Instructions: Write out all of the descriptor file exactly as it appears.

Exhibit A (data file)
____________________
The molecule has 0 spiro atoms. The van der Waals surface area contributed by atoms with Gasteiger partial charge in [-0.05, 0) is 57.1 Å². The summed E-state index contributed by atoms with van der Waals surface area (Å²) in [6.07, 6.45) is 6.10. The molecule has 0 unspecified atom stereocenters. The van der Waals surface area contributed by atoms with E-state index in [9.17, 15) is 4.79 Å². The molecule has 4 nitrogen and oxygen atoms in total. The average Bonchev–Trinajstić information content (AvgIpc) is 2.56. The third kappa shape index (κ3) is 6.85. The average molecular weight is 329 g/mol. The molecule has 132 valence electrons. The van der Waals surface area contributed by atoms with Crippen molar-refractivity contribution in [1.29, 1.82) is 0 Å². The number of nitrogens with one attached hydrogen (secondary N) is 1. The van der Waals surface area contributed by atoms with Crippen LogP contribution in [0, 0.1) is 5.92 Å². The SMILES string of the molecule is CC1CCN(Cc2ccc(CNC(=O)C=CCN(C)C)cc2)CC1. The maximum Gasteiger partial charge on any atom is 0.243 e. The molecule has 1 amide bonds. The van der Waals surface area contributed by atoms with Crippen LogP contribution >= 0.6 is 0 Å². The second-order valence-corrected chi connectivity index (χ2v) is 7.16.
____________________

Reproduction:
The molecule has 0 spiro atoms. The van der Waals surface area contributed by atoms with Gasteiger partial charge in [-0.05, 0) is 57.1 Å². The summed E-state index contributed by atoms with van der Waals surface area (Å²) in [6.07, 6.45) is 6.10. The molecule has 0 unspecified atom stereocenters. The van der Waals surface area contributed by atoms with E-state index in [9.17, 15) is 4.79 Å². The molecule has 4 nitrogen and oxygen atoms in total. The average Bonchev–Trinajstić information content (AvgIpc) is 2.56. The third kappa shape index (κ3) is 6.85. The average molecular weight is 329 g/mol. The molecule has 132 valence electrons. The van der Waals surface area contributed by atoms with Crippen molar-refractivity contribution in [1.29, 1.82) is 0 Å². The number of nitrogens with one attached hydrogen (secondary N) is 1. The van der Waals surface area contributed by atoms with Crippen LogP contribution in [0, 0.1) is 5.92 Å². The SMILES string of the molecule is CC1CCN(Cc2ccc(CNC(=O)C=CCN(C)C)cc2)CC1. The maximum Gasteiger partial charge on any atom is 0.243 e. The molecule has 1 amide bonds. The van der Waals surface area contributed by atoms with Crippen LogP contribution >= 0.6 is 0 Å². The second-order valence-corrected chi connectivity index (χ2v) is 7.16.